The Ruffian’s Misfortune
Ray Wylie Hubbard
Label: Bordello Records
Release Date: April 7. 2015
Review Date: April 5, 2015
Before moving to Eastern Tennessee, I lived for a total of twenty years in Dallas, Texas. Keeping my eyes and ears on the music scene there, it wasn’t long before I noticed that the name, “Ray Wylie Hubbard,” kept cropping up. It didn’t take long to learn that the man behind the name is one of Texas’s most respected musicians/songwriters in Americana music.
And when it comes down to Americana music today, nobody in does it better than Ray Wylie Hubbard. Except, it seems, for Hubbard himself. Following up his amazing, “The Grifter’s Hymnal” and his first ever appearance on the Late Show With David Letterman (“I didn’t want to peak too soon,” quips Hubbard, 68), the iconoclastic Texas songwriter is back to continue his hot streak with The Ruffian’s Misfortune — his 16th album.
Fourteen years after his first recorded foray into blues influenced songwriting, he’s still chasing hellhounds from the crossroads with The Ruffian’s Misfortune.
Its message? Don’t wait up.
Ten brand new songs that clock in at just under 34 minutes, The Ruffian’s Misfortune is the tightest and most focused record of Hubbard’s career. Vinyl buffs will be pleased to learn that it will also be his first record to be pressed on vinyl in more than 30 years. But what is really, truly exciting is the fact that this is new blues by Hubbard – tunes that could quite possibly be considered new blues standards that may be covered by others for years to come.
“This record is pretty much where I am as far as trying to make records that work on a couple of different levels, by laying down a groove with cool guitar tones and vicious, nasty licks with lyrics that have a little depth and weight - and even a little humor thrown in, too - as life is pretty much like that.”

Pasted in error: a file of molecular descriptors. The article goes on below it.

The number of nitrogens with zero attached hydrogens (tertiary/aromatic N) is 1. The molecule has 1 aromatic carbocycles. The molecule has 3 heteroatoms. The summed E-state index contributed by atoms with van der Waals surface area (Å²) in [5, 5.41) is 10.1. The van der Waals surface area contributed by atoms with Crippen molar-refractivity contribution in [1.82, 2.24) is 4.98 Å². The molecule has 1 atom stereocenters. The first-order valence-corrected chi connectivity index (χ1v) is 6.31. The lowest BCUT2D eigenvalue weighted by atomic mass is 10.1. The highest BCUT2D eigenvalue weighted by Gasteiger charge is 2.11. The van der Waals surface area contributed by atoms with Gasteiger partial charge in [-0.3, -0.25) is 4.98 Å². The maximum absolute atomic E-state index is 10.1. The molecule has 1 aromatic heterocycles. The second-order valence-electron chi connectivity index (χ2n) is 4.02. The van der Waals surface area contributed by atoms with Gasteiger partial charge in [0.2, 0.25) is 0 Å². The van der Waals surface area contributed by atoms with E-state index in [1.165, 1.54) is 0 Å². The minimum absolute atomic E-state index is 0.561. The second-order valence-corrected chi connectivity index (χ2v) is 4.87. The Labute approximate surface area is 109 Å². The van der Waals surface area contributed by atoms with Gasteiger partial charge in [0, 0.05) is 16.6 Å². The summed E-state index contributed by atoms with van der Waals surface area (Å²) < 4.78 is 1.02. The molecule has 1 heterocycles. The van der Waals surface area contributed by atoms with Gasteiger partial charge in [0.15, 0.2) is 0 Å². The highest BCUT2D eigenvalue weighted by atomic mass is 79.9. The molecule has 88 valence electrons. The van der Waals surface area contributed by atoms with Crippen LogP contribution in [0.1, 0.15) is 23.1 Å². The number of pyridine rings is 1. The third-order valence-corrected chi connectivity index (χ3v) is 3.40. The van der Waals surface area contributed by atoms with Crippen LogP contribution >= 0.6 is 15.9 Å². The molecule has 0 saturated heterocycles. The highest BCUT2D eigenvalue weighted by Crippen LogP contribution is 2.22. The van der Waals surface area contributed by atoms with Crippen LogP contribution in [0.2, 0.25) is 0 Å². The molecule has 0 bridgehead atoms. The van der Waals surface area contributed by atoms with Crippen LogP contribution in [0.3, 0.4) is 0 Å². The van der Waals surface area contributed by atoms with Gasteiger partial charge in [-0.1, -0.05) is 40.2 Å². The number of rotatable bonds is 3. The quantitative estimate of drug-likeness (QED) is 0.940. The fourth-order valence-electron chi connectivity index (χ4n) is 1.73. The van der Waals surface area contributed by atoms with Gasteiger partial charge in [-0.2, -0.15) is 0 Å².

It’s impossible to pick a hands down favorite from this album ‘cause all of the tunes are fantastic. So, Boomerocity will randomly pick three of them to highlight:
“All Loose Things” – This dark and ominous opener shows off Hubbard’s lyrical prowess in this tune with lines like, “The blackbirds say the gods can’t save us from ourselves . . . Look at them fools down there, they ain’t got no wings!
“Hey Mama My Time Ain’t Long” – Co-written with Jonathan Tyler, this down and dirty tune has something in it that demands the repeat button be slapped to the point of breaking it. Raw. Persistent. Heavy. It’s all good.
“Bad On Fords” – A hard driving tune that Ronnie Dunn of Brooks & Dunn fame pitched in on. Dunn invited Hubbard up to Nashville to write some songs together for a solo project he working on. Hubbard in turn was impressed by the country superstar’s legit Red Dirt roots and rock ’n’ roll attitude, so he figured Dunn might get a kick out of an idea he had about an unrepentant Okie car thief with a fast and furious pick-up line: “I’m bad on Fords and Chevrolets, but I’ll be good to you!” He figured right — though neither of them could have foreseen Red Rocker Sammy Hagar getting his hands on a demo of the song and cutting it first, on 2013’s Sammy Hagar & Friends. (“He does it a lot different than I do,” Hubbard deadpans. “We didn’t do any high kicks when we recorded it.”)
Musical hijacking aside, the album is a must have disc for lots of reasons but mostly because it just a lot of fun to listen to because, each time you listen, you pick up something else that is just lyrically and musically masterful.
Yeah, you better buy it ASAP.